(The Center Square) – Florida’s $8 billion agriculture industry is poised to deliver much needed fruits, vegetables, meats and dairy products to consumers nationwide but is hamstrung by logistics in getting surplus crops from fields to tables, state farmers said.
As a result, crops are rotting in fields, milk is being dumped and many of the state’s 48,000 farms are floundering financially, farmers told the 30-member Re-Open Florida Task Force Industry Working Group on Agriculture, Finance, Government, Healthcare, Management and Professional Service on Thursday.
The group, led by Senate President-designate Wilton Simpson, an egg farmer in Longwood, is one of four subpanels identifying obstructions to reopening Florida's economy and forwarding ideas to the task force’s 22-member executive committee.
The executive committee is expected to present Gov. Ron DeSantis with a statewide reopening plan by Friday.
A Florida Department of Agriculture and Consumer Services (FDACS) COVID-19 impact report from April 15 calculated the state’s 2020 crop losses exceed $522 million, with green beans accounting for $50 million, zucchini and squash down from $28 a box to $3, and cucumber farmers expecting to plow under $38 million of their languishing crop.
Florida Fruit & Vegetable Association (FFVA) President Mike Joyner praised President Donald Trump's administration for easing restrictions on H-2A workers to retain needed labor and said, despite the pandemic, trucking has been reliable and available.
The big challenge, Joyner said, is the disruption in the supply chain caused by the swift shutdown of the food service sector. With many farms seeing dramatic reductions in orders from restaurants and institutional food service operators, there is a sudden surplus that is able to be shipped only in “dribs and drabs” from fields to retailers and food banks.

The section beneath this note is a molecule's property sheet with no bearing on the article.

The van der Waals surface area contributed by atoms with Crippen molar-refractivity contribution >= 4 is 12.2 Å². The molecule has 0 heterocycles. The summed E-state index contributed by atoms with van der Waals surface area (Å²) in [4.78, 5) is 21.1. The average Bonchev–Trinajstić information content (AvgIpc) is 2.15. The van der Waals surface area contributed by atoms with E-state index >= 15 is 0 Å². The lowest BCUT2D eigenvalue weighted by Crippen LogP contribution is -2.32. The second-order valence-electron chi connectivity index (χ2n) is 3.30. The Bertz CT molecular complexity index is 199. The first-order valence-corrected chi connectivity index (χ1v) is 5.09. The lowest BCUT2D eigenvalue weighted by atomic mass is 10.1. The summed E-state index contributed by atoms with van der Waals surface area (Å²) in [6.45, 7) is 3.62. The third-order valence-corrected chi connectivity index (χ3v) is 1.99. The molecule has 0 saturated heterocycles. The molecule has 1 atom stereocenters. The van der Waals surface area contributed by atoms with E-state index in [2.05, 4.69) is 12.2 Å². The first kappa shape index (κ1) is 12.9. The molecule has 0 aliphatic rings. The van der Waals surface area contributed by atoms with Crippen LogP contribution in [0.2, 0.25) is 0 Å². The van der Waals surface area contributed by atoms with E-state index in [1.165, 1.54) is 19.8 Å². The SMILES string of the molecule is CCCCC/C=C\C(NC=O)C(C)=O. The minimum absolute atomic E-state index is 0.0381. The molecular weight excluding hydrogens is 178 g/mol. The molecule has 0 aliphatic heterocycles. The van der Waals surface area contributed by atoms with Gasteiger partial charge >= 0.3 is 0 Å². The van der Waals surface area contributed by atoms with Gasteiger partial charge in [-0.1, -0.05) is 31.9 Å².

Florida Farm Bureau Federation President John Hoblick said upheavals in logistics is devastating the state’s aquaculture, livestock, poultry and vegetable producers.
Dairy farmers cited an estimated $72 million in milk being dumped because they had no place to ship it.
With the oil market crashing, the price of ethanol has plummeted. As a result, corn crops are withering in the fields or rotting in piles, panel members said.
With most restaurants closed except for drive-thru, delivery and take-out, many farmers’ biggest customers have suspended or scaled back orders, crippling many financially.
Florida Citrus Mutual Director of Government Affairs Matt Joyner said the state’s citrus industry is “treading water” dealing with supply chain and transportation disruptions.
Overall, however, Florida’s citrus producers are faring better than most agricultural counterparts. Sales of Florida orange juice spiked by 40 percent in March over the same period a year ago, according to the Florida Department of Citrus Economic and Market Research.
Panel members praised the Keep Florida Growing platform on the FDACS website, a program implemented by Agricultural Commissioner Nikki Fried.
Florida’s only statewide-elected Democrat, Fried was not placed on the industry group panel by DeSantis.
Publix Supermarkets announced Wednesday it would purchase Florida-grown produce through the platform and send it to Feeding America food banks across the southeast.
“As a food retailer, we have the unique opportunity to bridge the gap between the needs of families and farmers impacted by the coronavirus pandemic,” said Publix CEO Todd Jones, a member of the task force’s executive committee. “In this time of uncertainty, we are grateful to be able to help Florida’s produce farmers, southeastern dairies and families in our communities.”
Fried sent a letter April 16 to U.S. Agriculture Secretary Sonny Perdue, urging him to send $9.5 billion in direct assistance to agriculture. The funds were included in the $2.2 trillion Coronavirus Aid, Relief and Economic Security (CARES) Act.
Fried called on the USDA to “utilize its Section 32 purchasing authority to provide immediate relief to Florida farmers struggling due to market disruptions caused by COVID-19," which, she said, “would allow more local producers to participate in federal feeding programs.”